The Mother as Anchor for Play
I will be getting back to more regular posting of minor gestures. I've gone back to work part time since almost 2 years & have been figuring out my new temporality. Thank you for your support. x
“Oh hi! Let me introduce you to….” a vernissage’s familiar and occasionally annoying lead. I had forgotten how much I took this phrase for granted since the pandemic began. Yes, to all the people. Hello! I am Magda. I am interested.
The day after S—’s 7th birthday, and the day before we finally got sick, I brought him to the launch of esse’s 107th issue at VOX centre de l’image contemporaine in Montreal because I had a feature article, The Mother as Anchor For Play, in it.
One of the editors and a former student turned friend, Amelia Wong-Mersereau, asked me to submit a proposal for their “Family” themed issue. It was right before we secured part time childcare, and to write something with a brief turn around (it was right before their deadline) seemed impossible. O— was still up multiple times a night nursing and crying. When and how would I write this?
How does a mother write about mothering?
A few days later Amil Niazi, writer and brilliant person I want to be friends with, shared a vibrant painting on her feed. It was a straight on perspective of a mother covered with dozens of tiny hands, busy in motion as she stands still—touching her body, painting her nails, brushing her hair, cutting her hair, pinching her skin, tousling her hair, covering one of her eyes, putting a finger in her mouth, and of course twisting her nipples. I had never seen such a funny, surrealist, and apt depiction of motherhood. It was Madeline Donahue. That night I stayed up late on a deep dive of her work, knowing I had to write about it.
The high of writing about motherhood and my love of art for a larger public took care of any imposter syndrome (I had never written a feature article for an arts publication before; I was sleep deprived; I had a few weeks and limited time to write it).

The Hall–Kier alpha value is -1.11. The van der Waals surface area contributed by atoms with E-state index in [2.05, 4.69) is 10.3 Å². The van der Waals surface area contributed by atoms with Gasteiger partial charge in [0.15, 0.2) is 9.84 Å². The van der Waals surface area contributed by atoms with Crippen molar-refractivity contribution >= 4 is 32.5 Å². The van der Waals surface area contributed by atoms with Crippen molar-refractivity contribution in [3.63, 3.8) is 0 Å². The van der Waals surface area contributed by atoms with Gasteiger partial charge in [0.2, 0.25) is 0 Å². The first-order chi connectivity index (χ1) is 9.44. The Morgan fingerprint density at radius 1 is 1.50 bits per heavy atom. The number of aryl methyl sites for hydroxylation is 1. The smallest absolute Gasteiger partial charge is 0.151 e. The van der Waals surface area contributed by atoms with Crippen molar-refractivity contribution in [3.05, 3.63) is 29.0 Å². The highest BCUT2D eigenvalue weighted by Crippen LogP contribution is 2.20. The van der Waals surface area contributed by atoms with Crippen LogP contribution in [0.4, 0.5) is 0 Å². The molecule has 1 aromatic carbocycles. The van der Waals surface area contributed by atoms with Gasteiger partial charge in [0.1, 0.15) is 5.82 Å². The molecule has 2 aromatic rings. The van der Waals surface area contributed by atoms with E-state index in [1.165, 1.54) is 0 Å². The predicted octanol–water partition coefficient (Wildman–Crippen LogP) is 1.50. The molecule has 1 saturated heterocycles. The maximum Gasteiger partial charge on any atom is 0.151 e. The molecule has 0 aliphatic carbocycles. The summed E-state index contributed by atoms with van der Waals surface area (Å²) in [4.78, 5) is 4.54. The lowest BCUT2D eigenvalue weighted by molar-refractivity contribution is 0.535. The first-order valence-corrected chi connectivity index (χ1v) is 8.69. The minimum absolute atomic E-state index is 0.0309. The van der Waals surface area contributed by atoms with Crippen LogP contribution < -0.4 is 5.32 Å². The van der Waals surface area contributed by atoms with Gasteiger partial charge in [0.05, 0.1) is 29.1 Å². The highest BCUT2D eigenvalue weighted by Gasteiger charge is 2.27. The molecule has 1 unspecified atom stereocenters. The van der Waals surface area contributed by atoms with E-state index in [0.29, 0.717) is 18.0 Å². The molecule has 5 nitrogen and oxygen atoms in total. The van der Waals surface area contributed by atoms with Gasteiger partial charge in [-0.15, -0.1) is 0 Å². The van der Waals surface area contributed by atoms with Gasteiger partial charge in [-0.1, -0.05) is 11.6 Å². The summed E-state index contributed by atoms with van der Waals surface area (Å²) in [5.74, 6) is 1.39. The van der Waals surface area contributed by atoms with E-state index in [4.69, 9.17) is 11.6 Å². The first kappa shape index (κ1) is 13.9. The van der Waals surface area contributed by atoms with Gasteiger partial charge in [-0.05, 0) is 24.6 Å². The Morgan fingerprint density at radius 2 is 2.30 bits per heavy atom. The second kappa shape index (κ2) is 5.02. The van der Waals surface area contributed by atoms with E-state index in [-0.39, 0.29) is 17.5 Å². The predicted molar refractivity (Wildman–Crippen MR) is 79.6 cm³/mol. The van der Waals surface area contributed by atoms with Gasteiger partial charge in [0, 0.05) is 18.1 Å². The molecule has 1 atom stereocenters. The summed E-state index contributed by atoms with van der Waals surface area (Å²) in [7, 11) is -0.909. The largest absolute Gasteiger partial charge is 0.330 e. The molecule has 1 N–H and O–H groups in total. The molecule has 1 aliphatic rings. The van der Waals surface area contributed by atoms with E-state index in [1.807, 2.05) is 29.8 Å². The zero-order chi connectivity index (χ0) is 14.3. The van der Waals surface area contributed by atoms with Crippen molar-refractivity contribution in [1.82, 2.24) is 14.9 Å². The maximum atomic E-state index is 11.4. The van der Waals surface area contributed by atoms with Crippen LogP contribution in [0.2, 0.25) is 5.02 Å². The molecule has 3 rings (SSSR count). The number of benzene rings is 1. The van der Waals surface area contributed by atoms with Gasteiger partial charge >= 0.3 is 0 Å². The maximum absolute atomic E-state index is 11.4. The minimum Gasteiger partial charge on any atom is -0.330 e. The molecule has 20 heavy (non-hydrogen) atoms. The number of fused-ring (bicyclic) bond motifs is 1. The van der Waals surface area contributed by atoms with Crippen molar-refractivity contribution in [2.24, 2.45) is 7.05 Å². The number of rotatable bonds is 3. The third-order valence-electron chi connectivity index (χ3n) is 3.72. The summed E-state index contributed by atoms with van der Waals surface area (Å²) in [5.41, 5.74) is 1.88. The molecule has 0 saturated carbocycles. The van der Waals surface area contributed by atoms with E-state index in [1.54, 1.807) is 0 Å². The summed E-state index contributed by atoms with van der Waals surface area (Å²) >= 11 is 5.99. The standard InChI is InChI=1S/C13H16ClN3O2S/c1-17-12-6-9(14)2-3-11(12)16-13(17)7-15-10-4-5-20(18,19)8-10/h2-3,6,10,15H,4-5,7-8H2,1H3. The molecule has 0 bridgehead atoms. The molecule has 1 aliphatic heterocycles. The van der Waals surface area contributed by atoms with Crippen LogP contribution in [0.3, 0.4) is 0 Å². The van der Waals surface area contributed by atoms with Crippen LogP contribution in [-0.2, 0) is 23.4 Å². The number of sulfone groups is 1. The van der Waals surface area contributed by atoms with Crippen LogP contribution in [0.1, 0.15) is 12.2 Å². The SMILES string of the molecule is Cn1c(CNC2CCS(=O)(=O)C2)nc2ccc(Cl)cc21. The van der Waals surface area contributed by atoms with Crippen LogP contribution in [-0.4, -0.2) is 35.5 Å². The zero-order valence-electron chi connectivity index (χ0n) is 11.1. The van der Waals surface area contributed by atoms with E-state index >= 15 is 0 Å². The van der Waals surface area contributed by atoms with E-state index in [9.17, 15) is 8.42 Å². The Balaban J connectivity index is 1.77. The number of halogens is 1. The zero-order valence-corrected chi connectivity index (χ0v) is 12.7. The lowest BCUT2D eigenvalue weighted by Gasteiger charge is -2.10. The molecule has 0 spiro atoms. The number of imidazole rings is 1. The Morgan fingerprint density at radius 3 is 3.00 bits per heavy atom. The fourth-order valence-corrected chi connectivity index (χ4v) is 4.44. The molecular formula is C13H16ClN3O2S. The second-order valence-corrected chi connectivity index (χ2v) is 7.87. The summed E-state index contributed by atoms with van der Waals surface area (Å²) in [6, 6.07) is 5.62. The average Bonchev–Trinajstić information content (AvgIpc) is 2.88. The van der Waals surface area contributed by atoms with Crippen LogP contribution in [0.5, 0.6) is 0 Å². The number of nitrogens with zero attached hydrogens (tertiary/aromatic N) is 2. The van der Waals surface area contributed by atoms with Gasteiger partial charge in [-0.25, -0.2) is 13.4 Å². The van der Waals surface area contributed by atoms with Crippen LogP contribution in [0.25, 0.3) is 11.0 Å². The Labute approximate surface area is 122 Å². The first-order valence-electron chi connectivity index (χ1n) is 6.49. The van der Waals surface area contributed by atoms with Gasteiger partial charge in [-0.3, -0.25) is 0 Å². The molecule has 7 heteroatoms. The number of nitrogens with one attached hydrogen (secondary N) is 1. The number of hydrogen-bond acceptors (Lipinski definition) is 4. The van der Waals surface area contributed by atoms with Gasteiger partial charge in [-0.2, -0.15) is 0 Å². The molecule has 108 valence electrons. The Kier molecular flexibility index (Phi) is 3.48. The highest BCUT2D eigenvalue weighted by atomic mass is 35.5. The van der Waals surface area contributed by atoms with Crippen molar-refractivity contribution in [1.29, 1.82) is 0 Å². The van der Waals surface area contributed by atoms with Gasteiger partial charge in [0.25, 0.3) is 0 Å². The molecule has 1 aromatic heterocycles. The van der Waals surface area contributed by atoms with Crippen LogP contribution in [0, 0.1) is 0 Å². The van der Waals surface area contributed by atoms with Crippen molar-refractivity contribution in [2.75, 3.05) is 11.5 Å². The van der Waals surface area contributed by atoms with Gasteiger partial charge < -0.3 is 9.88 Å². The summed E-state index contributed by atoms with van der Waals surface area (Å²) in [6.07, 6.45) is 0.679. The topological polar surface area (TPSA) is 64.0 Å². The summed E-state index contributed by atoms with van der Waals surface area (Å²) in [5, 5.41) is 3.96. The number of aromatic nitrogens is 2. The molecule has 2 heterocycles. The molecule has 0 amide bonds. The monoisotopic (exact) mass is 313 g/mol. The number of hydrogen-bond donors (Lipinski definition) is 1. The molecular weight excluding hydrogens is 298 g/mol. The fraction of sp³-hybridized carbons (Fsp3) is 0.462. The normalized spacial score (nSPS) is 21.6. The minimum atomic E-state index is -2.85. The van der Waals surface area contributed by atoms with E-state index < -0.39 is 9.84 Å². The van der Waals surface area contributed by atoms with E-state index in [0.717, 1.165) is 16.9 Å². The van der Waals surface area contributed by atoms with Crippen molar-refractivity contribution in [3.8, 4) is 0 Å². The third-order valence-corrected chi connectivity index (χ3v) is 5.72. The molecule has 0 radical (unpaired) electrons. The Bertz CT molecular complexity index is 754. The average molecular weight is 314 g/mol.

While writing anything with a baby is difficult, it is also the baby that has allowed me the perspective to write. My children endowed me with the ability to pursue my dreams. An idea I would have rolled my eyes at before having them, ok, I’m still rolling my eyes, but it’s true! I didn’t ask for it, and I certainly didn’t expect it. Like Rivka Galchen writes in Little Labors, “I had never been interested in babies, or in mothers; in fact those subjects had seemed perfectly not interesting.”
I wrote my first novel at 10, but always felt being a writer was for others that were more talented, more courageous, more apt with grammar and words. How narcissistic of me to center myself, and not the writing.
Only after having children, I realized I didn’t want to be a writer. I needed to write.
For the article, inspired by painter and ceramist Madeleine Donahue, and photo and video artist Alison Chen, I wanted to re-frame the narrative of the subsumed mother: the mother that has to sacrifice themselves for themselves, that being an artist is at odds with being a mother. Yes, it can be, but being a mother can also make you an artist, or the artist you have wanted to be. It’s never a binary and the feelings are never static. It’s easy to get stuck in a feeling of exhaustion, wondering when will it end—to see the children as in your way.
In 2017, a year after S— was born I wrote about how motherhood, for me, was a series of sacrifices. A year or so earlier, Kara Jesella, a writer I admire, wrote against motherhood as sacrifice shortly after her daughter was born. I read her with envy when I was still pregnant or maybe shortly after I had S—. At the time, I would use S—’s naps that were with his dad to do my nails, still strong from all the prenatal pills, and cover my face with Weleda’s Rose cream, bought on credit. This was my rebellion against myself. Yet it was artifice against sacrifice, because I was unable to stop believing I was sacrificing critical-yet-undefined time for frivolity. Frivolity, in this case: a person in survival mode doing their make up. I couldn’t grasp the temporality of parenthood and kept ploughing into it. Our own parents weren’t equipped to teach us how to tell time. Maybe I should have bought a watch instead of the Rose cream? Kara is also wealthy and lives in Manhattan. I am not wealthy and live in Montreal. It’s been written in magazines I do not own that Montreal is like the New York of Canada.